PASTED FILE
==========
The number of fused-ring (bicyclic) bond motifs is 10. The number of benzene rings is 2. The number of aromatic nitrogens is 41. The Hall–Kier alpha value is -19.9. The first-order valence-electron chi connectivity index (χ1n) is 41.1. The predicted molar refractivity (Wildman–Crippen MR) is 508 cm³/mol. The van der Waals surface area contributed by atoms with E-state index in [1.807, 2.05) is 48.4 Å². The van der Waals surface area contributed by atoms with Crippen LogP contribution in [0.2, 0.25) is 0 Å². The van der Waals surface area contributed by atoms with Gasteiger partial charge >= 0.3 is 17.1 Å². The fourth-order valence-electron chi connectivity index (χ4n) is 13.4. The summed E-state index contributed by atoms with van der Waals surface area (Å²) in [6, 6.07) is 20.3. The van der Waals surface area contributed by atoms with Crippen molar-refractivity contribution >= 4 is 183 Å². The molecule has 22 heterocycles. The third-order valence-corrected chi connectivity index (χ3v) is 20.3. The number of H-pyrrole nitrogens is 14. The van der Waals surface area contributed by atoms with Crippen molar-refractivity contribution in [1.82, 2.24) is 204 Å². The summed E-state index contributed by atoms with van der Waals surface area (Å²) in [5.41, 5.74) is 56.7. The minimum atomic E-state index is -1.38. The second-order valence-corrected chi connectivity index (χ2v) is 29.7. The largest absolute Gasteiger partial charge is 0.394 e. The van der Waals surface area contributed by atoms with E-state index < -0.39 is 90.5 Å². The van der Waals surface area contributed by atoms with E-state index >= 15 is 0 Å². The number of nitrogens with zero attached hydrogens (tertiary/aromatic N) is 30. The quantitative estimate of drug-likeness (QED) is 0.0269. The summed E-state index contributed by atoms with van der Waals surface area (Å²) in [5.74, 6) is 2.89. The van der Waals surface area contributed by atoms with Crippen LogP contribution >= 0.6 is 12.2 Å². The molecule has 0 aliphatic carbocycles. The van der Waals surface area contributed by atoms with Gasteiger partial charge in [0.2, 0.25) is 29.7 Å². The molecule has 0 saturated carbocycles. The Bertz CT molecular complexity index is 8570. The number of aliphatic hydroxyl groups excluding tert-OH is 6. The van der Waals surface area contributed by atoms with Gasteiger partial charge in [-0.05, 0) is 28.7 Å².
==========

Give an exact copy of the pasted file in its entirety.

The number of fused-ring (bicyclic) bond motifs is 10. The number of benzene rings is 2. The number of aromatic nitrogens is 41. The Hall–Kier alpha value is -19.9. The first-order valence-electron chi connectivity index (χ1n) is 41.1. The predicted molar refractivity (Wildman–Crippen MR) is 508 cm³/mol. The van der Waals surface area contributed by atoms with E-state index in [1.807, 2.05) is 48.4 Å². The van der Waals surface area contributed by atoms with Crippen LogP contribution in [0.2, 0.25) is 0 Å². The van der Waals surface area contributed by atoms with Gasteiger partial charge >= 0.3 is 17.1 Å². The fourth-order valence-electron chi connectivity index (χ4n) is 13.4. The summed E-state index contributed by atoms with van der Waals surface area (Å²) in [6, 6.07) is 20.3. The van der Waals surface area contributed by atoms with Crippen molar-refractivity contribution >= 4 is 183 Å². The molecule has 22 heterocycles. The third-order valence-corrected chi connectivity index (χ3v) is 20.3. The number of H-pyrrole nitrogens is 14. The van der Waals surface area contributed by atoms with Crippen molar-refractivity contribution in [1.82, 2.24) is 204 Å². The summed E-state index contributed by atoms with van der Waals surface area (Å²) in [5.41, 5.74) is 56.7. The minimum atomic E-state index is -1.38. The second-order valence-corrected chi connectivity index (χ2v) is 29.7. The largest absolute Gasteiger partial charge is 0.394 e. The van der Waals surface area contributed by atoms with E-state index < -0.39 is 90.5 Å². The van der Waals surface area contributed by atoms with E-state index >= 15 is 0 Å². The number of nitrogens with zero attached hydrogens (tertiary/aromatic N) is 30. The quantitative estimate of drug-likeness (QED) is 0.0269. The summed E-state index contributed by atoms with van der Waals surface area (Å²) in [5.74, 6) is 2.89. The van der Waals surface area contributed by atoms with Crippen LogP contribution >= 0.6 is 12.2 Å². The molecule has 0 aliphatic carbocycles. The van der Waals surface area contributed by atoms with Gasteiger partial charge in [0.2, 0.25) is 29.7 Å². The molecule has 0 saturated carbocycles. The Bertz CT molecular complexity index is 8570. The number of aliphatic hydroxyl groups excluding tert-OH is 6. The van der Waals surface area contributed by atoms with Gasteiger partial charge in [-0.05, 0) is 28.7 Å².